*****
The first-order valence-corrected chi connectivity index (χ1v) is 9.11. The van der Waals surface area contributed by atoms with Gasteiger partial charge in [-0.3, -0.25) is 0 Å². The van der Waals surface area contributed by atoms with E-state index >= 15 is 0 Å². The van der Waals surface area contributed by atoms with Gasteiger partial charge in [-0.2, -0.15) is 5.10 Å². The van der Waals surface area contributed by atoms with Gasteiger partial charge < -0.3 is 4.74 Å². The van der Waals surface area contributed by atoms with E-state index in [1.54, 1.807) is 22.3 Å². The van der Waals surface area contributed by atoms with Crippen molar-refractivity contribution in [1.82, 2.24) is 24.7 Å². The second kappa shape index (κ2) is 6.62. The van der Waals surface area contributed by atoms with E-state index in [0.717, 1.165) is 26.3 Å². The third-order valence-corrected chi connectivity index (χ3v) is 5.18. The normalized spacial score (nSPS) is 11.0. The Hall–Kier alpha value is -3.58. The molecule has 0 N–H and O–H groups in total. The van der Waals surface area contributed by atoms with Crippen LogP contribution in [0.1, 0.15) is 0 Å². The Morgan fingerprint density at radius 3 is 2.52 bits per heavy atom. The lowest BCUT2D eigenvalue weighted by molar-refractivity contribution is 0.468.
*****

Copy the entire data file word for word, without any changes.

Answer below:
The first-order valence-corrected chi connectivity index (χ1v) is 9.11. The van der Waals surface area contributed by atoms with Gasteiger partial charge in [-0.3, -0.25) is 0 Å². The van der Waals surface area contributed by atoms with E-state index >= 15 is 0 Å². The van der Waals surface area contributed by atoms with Gasteiger partial charge in [-0.2, -0.15) is 5.10 Å². The van der Waals surface area contributed by atoms with Gasteiger partial charge < -0.3 is 4.74 Å². The van der Waals surface area contributed by atoms with E-state index in [1.54, 1.807) is 22.3 Å². The van der Waals surface area contributed by atoms with Crippen molar-refractivity contribution in [1.82, 2.24) is 24.7 Å². The second kappa shape index (κ2) is 6.62. The van der Waals surface area contributed by atoms with E-state index in [0.717, 1.165) is 26.3 Å². The third-order valence-corrected chi connectivity index (χ3v) is 5.18. The normalized spacial score (nSPS) is 11.0. The Hall–Kier alpha value is -3.58. The molecule has 0 N–H and O–H groups in total. The van der Waals surface area contributed by atoms with Crippen LogP contribution in [0.1, 0.15) is 0 Å². The Morgan fingerprint density at radius 3 is 2.52 bits per heavy atom. The lowest BCUT2D eigenvalue weighted by molar-refractivity contribution is 0.468.